Acute nephritic syndrome

A group of disorders that cause inflammation of the internal kidney structures (specifically, the glomeruli).

Alternative Names

Glomerulonephritis - acute; Acute glomerulonephritis; Nephritis syndrome - acute

Causes, incidence, and risk factors

Acute nephritic syndrome is the result of inflammation of the internal structures of the kidney, often caused by an immune response triggered by infection (typified by acute post-streptococcal glomerulonephritis ) or other disease. Despite the diversity of diseases that cause acute nephritis below, they share many symptoms in common. Frequently observed symptoms and signs include changes in urine volume (decreased), renal failure, protein in urine (proteinuria), microscopic or gross blood in urine ( hematuria ), swelling ( edema ), high blood pressure ( hypertension ) and a decreased ability of the kidney to remove wastes effectively. Causative diseases seen more frequently in children and adolescents include:

  • IgA nephropathy
  • Henoch-Schonlein purpura
  • hemolytic uremic syndrome
  • post-streptococcal glomerulonephritis
  • Associated diseases generally seen more frequently in adults:
  • SLE
  • ;
  • lupus nephritis
  • membranoproliferative GN I
  • membranoproliferative GN II
  • infective endocarditis
  • vasculitis
  • rapidly progressive (crescentic) glomerulonephritis
  • Goodpasture's syndrome
  • Klebsiella
  • pneumonia
  • abdominal
  • abscesses
  • viral diseases:
  • mononucleosis , measles , mumps , and so on
  • typhoid fever
  • hepatitis
  • syphilis
  • and other sexually transmitted diseases
  • Inflammation disrupts the functioning of the glomerulus, which is the part of the kidney that controls filtering and excretion. Inefficient glomerular functioning results in the loss of blood and protein in the urine and the accumulation of excess fluid in the body. Swelling results when protein is lost from the blood stream. (Protein maintains fluid within the blood vessels, and when it is lost the fluid collects in the tissues of the body). Urine discoloration results from blood in the urine . This occurs because of loss of blood within the damaged glomeruli. Acute nephritic syndrome may be associated with the development of hypertension, interstitial inflammation (inflammation of the spaces between the cells of the kidney tissue), and acute renal failure .

    Signs and tests

  • Blood pressure
  • may be elevated. There may be signs of fluid overload (more fluid in the circulation than the heart can effectively pump), including abnormal heart and lung sounds. The jugular (neck) veins may be distended from increased venous pressure. Generalized
  • edema is often present. Examination of the abdomen with the hands ( palpation ) may indicate fluid overload and enlarged liver . There may be signs of acute renal failure in addition to the above symptoms.
  • Urinalysis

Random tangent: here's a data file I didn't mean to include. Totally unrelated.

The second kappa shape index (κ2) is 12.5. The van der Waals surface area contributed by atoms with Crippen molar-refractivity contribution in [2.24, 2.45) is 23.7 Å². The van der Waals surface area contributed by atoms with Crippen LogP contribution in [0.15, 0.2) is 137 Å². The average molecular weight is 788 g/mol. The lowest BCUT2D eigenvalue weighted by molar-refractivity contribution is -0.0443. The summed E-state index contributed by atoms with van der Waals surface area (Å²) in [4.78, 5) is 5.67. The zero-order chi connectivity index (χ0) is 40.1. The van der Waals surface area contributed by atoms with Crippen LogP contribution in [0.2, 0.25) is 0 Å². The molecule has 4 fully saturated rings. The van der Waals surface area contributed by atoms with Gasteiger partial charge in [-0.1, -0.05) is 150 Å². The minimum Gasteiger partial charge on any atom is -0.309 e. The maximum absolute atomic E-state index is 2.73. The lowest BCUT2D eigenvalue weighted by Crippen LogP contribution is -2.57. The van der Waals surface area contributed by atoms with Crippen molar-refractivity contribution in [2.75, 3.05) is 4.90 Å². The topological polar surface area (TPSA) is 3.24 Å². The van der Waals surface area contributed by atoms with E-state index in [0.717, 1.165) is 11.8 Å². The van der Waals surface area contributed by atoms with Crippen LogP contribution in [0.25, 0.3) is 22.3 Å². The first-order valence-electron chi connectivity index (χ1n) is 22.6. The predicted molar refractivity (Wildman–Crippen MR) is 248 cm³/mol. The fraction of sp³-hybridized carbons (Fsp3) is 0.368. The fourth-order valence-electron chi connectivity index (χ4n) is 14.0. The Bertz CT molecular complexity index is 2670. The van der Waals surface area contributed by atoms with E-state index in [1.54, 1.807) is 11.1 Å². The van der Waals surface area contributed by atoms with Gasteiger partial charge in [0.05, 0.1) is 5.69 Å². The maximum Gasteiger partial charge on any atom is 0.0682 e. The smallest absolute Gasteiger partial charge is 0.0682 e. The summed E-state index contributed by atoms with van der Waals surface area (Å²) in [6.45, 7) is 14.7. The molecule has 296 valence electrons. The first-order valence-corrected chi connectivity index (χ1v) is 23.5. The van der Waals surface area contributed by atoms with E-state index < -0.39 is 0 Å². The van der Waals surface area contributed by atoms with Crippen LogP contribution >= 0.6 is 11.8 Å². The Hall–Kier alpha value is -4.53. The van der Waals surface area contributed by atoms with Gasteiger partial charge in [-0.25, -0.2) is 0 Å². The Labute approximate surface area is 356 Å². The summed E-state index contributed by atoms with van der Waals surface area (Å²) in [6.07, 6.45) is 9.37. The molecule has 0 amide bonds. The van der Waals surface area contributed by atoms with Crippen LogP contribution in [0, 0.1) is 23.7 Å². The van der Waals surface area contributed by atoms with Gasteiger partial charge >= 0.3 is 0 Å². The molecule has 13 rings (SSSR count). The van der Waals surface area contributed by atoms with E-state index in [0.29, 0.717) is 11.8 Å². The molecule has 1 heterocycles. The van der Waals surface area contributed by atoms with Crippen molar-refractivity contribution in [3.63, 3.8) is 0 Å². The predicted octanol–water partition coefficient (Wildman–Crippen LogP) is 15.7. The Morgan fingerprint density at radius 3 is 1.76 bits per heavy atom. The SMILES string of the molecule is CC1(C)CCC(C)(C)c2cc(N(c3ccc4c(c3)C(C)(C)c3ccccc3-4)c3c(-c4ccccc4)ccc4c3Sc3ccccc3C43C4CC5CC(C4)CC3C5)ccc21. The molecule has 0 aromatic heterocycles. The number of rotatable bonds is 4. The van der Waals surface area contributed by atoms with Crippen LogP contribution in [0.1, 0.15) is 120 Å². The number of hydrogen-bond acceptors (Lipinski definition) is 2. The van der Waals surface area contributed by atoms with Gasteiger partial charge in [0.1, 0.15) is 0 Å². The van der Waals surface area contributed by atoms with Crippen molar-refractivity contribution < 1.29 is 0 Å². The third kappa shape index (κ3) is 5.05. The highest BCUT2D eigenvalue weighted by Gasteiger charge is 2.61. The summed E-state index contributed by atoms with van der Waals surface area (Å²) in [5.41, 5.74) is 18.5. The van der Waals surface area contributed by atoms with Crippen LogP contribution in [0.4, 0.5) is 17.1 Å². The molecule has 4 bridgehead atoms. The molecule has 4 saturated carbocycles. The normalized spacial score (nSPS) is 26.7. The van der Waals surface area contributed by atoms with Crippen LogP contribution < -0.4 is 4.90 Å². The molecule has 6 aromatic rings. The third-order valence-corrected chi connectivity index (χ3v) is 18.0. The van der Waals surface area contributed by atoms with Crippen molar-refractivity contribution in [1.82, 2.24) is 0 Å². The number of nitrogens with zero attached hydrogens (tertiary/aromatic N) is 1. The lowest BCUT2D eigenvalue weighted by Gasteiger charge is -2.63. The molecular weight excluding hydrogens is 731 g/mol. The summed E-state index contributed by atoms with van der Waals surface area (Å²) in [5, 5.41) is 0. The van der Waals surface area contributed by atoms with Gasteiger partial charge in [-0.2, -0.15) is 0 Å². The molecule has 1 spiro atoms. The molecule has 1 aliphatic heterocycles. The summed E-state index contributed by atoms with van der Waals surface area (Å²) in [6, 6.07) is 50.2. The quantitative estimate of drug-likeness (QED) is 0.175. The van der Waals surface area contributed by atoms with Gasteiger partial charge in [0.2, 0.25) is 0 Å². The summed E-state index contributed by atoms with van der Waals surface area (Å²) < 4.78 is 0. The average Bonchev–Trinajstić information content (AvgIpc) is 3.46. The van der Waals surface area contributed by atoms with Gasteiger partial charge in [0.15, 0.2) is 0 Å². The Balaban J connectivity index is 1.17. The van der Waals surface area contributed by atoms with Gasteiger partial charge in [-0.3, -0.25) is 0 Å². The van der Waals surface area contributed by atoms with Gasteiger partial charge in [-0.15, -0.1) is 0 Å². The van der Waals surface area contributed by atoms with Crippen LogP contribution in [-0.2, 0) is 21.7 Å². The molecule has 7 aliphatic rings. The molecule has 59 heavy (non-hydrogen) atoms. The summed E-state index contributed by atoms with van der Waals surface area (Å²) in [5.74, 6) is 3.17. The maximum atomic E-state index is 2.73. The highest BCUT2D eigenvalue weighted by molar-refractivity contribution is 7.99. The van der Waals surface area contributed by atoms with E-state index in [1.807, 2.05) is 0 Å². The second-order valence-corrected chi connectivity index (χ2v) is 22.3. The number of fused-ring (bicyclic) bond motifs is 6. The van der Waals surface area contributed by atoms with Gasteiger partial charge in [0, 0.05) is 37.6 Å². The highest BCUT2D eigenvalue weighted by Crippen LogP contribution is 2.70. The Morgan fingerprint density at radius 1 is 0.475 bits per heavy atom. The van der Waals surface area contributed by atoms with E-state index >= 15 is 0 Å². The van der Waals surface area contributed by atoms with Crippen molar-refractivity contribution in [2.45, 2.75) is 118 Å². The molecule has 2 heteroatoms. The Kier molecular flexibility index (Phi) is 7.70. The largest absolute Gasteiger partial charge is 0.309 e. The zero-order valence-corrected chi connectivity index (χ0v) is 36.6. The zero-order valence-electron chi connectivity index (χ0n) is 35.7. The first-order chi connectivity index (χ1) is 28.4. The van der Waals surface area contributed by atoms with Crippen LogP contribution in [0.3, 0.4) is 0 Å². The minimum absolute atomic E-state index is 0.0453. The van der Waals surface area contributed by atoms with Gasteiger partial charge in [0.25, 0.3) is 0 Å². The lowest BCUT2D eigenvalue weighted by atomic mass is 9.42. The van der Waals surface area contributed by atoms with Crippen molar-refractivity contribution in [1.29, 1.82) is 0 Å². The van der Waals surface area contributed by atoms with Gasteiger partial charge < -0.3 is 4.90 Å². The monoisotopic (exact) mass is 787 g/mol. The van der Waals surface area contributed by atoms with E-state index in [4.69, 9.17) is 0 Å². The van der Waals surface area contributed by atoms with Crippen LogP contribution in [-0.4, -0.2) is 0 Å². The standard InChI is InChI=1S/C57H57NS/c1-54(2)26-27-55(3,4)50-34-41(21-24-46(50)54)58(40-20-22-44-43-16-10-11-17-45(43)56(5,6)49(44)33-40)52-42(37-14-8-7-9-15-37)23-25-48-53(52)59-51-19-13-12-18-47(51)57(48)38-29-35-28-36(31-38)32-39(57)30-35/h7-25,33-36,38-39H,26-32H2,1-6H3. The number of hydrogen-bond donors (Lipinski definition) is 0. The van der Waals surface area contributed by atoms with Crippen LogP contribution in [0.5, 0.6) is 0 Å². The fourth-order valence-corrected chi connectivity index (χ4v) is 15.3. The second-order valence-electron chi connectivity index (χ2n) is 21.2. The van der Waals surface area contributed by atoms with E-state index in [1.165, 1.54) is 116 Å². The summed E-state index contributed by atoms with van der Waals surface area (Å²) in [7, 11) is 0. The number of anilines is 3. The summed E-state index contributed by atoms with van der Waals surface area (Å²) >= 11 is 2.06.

• may show
  • protein , renal tubular cells, blood, white blood cells, and casts .
  • Protein, urine
  • test may be positive.
  • Urine appearance and color
  • are abnormal
  • Azotemia
  • (collection of nitrogen-containing waste products in the blood) may be evidenced by:
  • elevated
  • BUN
  • elevated
  • creatinine
  • The
  • creatinine clearance may be decreased.
  • A
  • potassium test may be elevated.
  • A
  • kidney biopsy reveals glomerulonephritis (inflammation of the glomeruli) and may indicate the cause. Tests for the cause of the acute nephritic syndrome may include:
  • culture of the throat
  • or skin
  • blood culture
  • ANA
  • titer
  • (
  • lupus )
  • serum
  • complement ( C3 and C4 )
  • ANCA (antinutrophil cytoplasmic
  • antibody for vasculitis)
  • anti-glomerular basement membrane
  • antibody
  • Treatment

    The goal of treatment is to reduce glomerular inflammation. Hospitalization is required for diagnosis and treatment of many forms of acute nephritic syndrome. The cause must be identified and treated. This may include antibiotics or other medications or treatment. Bedrest may be recommended. The diet may include restriction of salt, and/or fluids, and/or potassium. Medications may include anti-hypertensive medications to control high blood pressure . Corticosteroids or other anti-inflammatory medications may be used to reduce inflammation. Other treatment of acute renal failure may be appropriate.

    Support groups

    The stress of illness can often be helped by joining a support group where members share common experiences and problems. See kidney disease - support group .

    Expectations (prognosis)

    The probable outcome is variable and depends on the disease responsible for the nephritis. When improvement occurs, symptoms associated with fluid retention (such as swelling and cough ) and hypertension may resolve in a week or two, while urine tests take months to return to normal. Children tend to do better than adults and usually recover completely. Only rarely do they develop complications or progress to chronic glomerulonephritis . Adults do not recover quite as well or as rapidly as children. Although recurrence is unusual, at least one-third of adults whose acute nephritic syndrome recurs will eventually develop end-stage renal disease .


  • acute renal failure
  • chronic glomerulonephritis
  • chronic renal failure
  • end-stage renal disease
  • hypertension
  • congestive heart failure
  • pulmonary edema
  • nephrotic syndrome
  • Calling your health care provider

  • Call your health care provider if symptoms that are suggestive of acute nephritic syndrome develop.
  • Prevention

    Many times the disorder cannot be prevented, although treatment of illness and infection may help to reduce the risk.

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